11 May 2009
11 May 2009
When foul smells appeared at a park in Austin, Texas, engineers found a solution in a biological system from odour control specialist Bay Products.
The system’s technology is based on proprietary aggregate media that are housed in a fibre-reinforced polymer (FRP) composite structure made with corrosion-resistant Vipel vinyl ester resin from AOC.
The green space and playgrounds of the 7.6-acre Montopolis Park and Recreation Area are popular draws for local residents and students of the nearly Austin Community College-Riverside. The park is in a low-lying, riverside area that by chance includes an underground wastewater conveyance tunnel. Sewer gases inside the tunnel emitted noxious odors that were a major nuisance for park-goers, college students and local residents alike.
“Bay Products was contracted to develop a cost-effective odour-control solution that would stay within the city’s constrained budget,” said Jeff Jones, Engineering Manager, Bay Products. “By offering several different odour-control technologies, we can tailor a solution based on the cause and magnitude of the problem.”
Bay Products was responsible for supplying a complete system which included various components manufactured using AOC resins. These components included the vessel, ductwork and isolation dampers tested to protocols established by the American Composites Manufacturers Association.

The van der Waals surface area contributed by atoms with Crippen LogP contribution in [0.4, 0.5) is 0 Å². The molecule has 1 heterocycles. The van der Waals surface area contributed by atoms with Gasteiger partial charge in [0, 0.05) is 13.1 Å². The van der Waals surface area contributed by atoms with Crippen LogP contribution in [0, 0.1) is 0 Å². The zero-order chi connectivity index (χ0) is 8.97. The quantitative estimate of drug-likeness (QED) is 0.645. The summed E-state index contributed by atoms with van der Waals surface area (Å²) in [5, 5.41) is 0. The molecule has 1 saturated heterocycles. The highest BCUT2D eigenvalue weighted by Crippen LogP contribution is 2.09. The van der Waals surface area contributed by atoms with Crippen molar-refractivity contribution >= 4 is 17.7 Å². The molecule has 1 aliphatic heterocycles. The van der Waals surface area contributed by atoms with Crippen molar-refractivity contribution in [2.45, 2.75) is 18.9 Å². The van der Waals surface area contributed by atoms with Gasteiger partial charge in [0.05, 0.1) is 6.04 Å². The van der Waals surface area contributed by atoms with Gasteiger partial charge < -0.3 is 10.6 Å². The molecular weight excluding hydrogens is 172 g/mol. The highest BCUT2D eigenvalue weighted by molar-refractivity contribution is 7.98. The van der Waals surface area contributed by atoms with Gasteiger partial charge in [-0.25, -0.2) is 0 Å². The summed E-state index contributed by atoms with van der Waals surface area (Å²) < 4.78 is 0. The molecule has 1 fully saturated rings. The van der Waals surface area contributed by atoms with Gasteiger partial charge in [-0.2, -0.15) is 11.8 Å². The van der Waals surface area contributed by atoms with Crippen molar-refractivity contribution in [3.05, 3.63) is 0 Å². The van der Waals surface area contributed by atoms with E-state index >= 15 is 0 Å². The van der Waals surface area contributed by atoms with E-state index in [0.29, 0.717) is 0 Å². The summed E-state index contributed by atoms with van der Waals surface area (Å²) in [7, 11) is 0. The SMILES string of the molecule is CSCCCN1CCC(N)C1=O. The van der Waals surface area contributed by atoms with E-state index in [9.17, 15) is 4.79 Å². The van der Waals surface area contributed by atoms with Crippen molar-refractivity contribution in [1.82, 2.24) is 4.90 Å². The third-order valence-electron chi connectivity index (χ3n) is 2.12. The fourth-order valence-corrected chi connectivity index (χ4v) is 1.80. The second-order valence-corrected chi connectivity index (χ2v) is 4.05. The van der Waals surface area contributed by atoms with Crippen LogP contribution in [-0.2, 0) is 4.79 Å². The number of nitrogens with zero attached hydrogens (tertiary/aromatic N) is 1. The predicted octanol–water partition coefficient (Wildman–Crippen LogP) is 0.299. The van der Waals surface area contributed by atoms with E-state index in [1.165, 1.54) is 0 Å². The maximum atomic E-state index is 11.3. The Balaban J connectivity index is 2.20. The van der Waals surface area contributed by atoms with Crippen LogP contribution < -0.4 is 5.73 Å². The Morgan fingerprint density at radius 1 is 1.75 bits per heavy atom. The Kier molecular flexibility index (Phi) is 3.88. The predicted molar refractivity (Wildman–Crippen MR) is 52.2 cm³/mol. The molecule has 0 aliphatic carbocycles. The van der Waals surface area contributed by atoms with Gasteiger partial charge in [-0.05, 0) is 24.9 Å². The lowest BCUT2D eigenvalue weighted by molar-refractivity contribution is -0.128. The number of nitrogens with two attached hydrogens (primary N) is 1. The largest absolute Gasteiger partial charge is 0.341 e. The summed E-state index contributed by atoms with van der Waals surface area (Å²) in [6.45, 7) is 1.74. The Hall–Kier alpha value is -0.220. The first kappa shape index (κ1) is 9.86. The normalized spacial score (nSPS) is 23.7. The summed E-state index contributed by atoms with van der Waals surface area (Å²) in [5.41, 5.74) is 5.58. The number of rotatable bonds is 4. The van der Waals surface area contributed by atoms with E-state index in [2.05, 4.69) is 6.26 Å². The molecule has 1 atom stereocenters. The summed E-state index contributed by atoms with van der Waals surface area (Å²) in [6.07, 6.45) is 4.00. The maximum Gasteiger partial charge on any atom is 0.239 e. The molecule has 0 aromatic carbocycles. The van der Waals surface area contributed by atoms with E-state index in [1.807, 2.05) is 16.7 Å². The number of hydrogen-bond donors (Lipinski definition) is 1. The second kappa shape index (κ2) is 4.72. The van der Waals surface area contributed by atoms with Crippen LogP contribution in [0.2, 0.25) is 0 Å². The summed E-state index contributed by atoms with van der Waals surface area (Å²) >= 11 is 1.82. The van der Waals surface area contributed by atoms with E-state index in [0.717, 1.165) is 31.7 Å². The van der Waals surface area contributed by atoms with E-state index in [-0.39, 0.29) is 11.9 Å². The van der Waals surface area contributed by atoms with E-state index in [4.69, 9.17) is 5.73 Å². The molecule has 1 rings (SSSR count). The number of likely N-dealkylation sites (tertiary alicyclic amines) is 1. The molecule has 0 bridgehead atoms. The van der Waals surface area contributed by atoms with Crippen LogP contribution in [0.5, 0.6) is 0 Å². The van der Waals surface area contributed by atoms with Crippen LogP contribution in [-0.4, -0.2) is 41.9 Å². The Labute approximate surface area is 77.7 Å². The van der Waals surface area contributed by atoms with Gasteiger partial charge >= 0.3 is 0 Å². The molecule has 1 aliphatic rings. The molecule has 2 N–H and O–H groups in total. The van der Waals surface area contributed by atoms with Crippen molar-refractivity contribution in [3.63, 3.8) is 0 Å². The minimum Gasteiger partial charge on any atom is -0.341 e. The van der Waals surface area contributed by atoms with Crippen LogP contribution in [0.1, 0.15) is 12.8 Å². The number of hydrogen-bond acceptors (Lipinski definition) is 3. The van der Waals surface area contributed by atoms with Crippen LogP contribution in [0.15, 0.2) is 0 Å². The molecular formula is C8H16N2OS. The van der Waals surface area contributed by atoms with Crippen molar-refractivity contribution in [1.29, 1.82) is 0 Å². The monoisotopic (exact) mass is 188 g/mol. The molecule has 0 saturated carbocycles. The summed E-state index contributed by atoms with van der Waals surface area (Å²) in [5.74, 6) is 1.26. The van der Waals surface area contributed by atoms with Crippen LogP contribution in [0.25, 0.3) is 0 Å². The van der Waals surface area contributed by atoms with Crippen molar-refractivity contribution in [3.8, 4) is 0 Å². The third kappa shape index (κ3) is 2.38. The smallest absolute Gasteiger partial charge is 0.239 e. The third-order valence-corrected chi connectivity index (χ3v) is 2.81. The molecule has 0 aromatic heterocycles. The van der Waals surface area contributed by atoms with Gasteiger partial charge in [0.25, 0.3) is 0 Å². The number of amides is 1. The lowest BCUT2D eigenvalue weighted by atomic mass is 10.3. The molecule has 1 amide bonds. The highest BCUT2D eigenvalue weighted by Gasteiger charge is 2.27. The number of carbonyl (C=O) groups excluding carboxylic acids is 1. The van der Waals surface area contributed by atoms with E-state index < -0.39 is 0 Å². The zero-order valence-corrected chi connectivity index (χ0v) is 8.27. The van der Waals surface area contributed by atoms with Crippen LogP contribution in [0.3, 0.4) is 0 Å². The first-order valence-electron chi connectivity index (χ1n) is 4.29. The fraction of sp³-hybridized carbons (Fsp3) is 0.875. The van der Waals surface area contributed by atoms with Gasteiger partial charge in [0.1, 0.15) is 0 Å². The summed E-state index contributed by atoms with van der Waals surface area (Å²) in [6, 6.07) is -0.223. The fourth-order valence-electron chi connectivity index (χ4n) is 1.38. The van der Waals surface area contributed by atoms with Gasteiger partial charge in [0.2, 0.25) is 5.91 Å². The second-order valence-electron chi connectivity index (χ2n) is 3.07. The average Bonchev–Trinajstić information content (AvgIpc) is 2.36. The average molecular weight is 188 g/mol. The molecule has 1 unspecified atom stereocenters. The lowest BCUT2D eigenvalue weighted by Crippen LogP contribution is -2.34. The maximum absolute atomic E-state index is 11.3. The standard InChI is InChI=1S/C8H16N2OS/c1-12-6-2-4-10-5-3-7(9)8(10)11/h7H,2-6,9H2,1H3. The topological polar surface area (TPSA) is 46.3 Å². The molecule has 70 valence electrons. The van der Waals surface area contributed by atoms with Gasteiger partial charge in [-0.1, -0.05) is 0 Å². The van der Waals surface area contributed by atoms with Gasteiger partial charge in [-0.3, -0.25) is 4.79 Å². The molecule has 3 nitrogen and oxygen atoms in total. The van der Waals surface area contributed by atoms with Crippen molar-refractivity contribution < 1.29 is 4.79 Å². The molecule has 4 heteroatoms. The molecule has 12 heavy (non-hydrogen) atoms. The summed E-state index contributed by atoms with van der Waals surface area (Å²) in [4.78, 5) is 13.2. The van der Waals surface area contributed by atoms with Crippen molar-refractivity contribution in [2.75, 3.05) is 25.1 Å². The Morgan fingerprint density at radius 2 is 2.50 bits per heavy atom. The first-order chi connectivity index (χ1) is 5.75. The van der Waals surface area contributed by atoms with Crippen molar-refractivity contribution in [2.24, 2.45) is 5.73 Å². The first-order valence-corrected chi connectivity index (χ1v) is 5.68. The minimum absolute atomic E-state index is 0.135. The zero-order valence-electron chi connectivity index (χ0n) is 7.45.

The anti-odour process creates a highly acidic internal operating environment where pH levels can get as low as 2. As a result, Bay Products manufactured the system’s composite components using a Vipel K022C bisphenol A epoxy vinyl ester resin from AOC. In addition to its corrosion resistance, the Vipel resin with minimal synergist addition meets the site’s critical requirement for an ASTM E84 Class 1 fire rating.
“It was imperative that the large panels in the system stay flat and uniform through our manufacturing process,” Jones said. “If the exotherm heat in a vinyl ester cure cycle is too high or spikes too quickly, a large panel may exhibit unwanted warpage,” he said. “For this application, Eric Stuck of AOC helped us develop a resin formulation that ensured the panels would be extremely flat and uniform.”
The flat composite panels were assembled into a shell that was 10 feet (3 meters) wide by 36 feet (11 meters) long by 9 feet (2.7 meters) high. The panels and composite damper components were made by hand lay-up of alternating layers of resin-impregnated fibreglass chopped strand mat and fibreglass woven roving.
The 16-inch (40.6-centimeter) diameter cylindrical ductwork components for moving air were filament wound from continuous fibreglass roving wet-out with the Vipel vinyl ester. “The resin processed perfectly for both our open moulding and filament winding operations,” Jones stated.
Surfaces that are directly exposed to the odour-scrubbing process were manufactured with a layer of synthetic surfacing veil. This technique resulted in a resin-intensive layer that provides maximum corrosion protection of the reinforcing fibres encapsulated within the composite.